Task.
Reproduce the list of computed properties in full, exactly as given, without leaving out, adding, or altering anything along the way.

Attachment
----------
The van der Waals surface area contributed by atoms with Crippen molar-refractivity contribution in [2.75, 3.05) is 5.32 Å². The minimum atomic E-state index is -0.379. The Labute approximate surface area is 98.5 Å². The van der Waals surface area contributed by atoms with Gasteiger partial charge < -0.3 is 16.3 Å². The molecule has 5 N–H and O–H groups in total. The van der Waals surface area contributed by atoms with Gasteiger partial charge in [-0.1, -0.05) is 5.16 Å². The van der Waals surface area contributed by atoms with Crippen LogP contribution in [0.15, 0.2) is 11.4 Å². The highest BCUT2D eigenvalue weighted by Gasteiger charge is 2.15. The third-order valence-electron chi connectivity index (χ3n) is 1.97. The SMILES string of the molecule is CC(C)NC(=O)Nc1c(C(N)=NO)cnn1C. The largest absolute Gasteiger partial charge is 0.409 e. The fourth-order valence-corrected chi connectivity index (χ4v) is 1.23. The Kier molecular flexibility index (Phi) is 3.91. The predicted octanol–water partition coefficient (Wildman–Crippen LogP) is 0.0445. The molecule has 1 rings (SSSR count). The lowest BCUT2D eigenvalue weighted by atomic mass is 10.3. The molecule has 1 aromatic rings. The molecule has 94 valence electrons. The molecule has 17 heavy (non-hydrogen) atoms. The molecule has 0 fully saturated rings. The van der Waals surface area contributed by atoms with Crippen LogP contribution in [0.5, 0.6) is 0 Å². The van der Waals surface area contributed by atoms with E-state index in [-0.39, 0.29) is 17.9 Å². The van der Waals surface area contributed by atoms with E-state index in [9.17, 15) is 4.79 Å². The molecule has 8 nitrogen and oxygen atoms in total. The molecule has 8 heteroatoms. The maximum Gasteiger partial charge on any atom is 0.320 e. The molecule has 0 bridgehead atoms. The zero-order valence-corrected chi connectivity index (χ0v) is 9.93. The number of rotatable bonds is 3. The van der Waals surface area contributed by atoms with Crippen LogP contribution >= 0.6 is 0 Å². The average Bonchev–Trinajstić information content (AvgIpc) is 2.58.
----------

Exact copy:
The van der Waals surface area contributed by atoms with Crippen molar-refractivity contribution in [2.75, 3.05) is 5.32 Å². The minimum atomic E-state index is -0.379. The Labute approximate surface area is 98.5 Å². The van der Waals surface area contributed by atoms with Gasteiger partial charge < -0.3 is 16.3 Å². The molecule has 5 N–H and O–H groups in total. The van der Waals surface area contributed by atoms with Gasteiger partial charge in [-0.1, -0.05) is 5.16 Å². The van der Waals surface area contributed by atoms with Crippen LogP contribution in [0.15, 0.2) is 11.4 Å². The highest BCUT2D eigenvalue weighted by Gasteiger charge is 2.15. The third-order valence-electron chi connectivity index (χ3n) is 1.97. The SMILES string of the molecule is CC(C)NC(=O)Nc1c(C(N)=NO)cnn1C. The largest absolute Gasteiger partial charge is 0.409 e. The fourth-order valence-corrected chi connectivity index (χ4v) is 1.23. The Kier molecular flexibility index (Phi) is 3.91. The predicted octanol–water partition coefficient (Wildman–Crippen LogP) is 0.0445. The molecule has 1 rings (SSSR count). The lowest BCUT2D eigenvalue weighted by atomic mass is 10.3. The molecule has 1 aromatic rings. The molecule has 94 valence electrons. The molecule has 17 heavy (non-hydrogen) atoms. The molecule has 0 fully saturated rings. The van der Waals surface area contributed by atoms with Crippen LogP contribution in [0.5, 0.6) is 0 Å². The van der Waals surface area contributed by atoms with E-state index in [-0.39, 0.29) is 17.9 Å². The van der Waals surface area contributed by atoms with E-state index in [9.17, 15) is 4.79 Å². The molecule has 8 nitrogen and oxygen atoms in total. The molecule has 8 heteroatoms. The maximum Gasteiger partial charge on any atom is 0.320 e. The molecule has 0 bridgehead atoms. The zero-order valence-corrected chi connectivity index (χ0v) is 9.93. The number of rotatable bonds is 3. The van der Waals surface area contributed by atoms with Crippen LogP contribution >= 0.6 is 0 Å². The average Bonchev–Trinajstić information content (AvgIpc) is 2.58.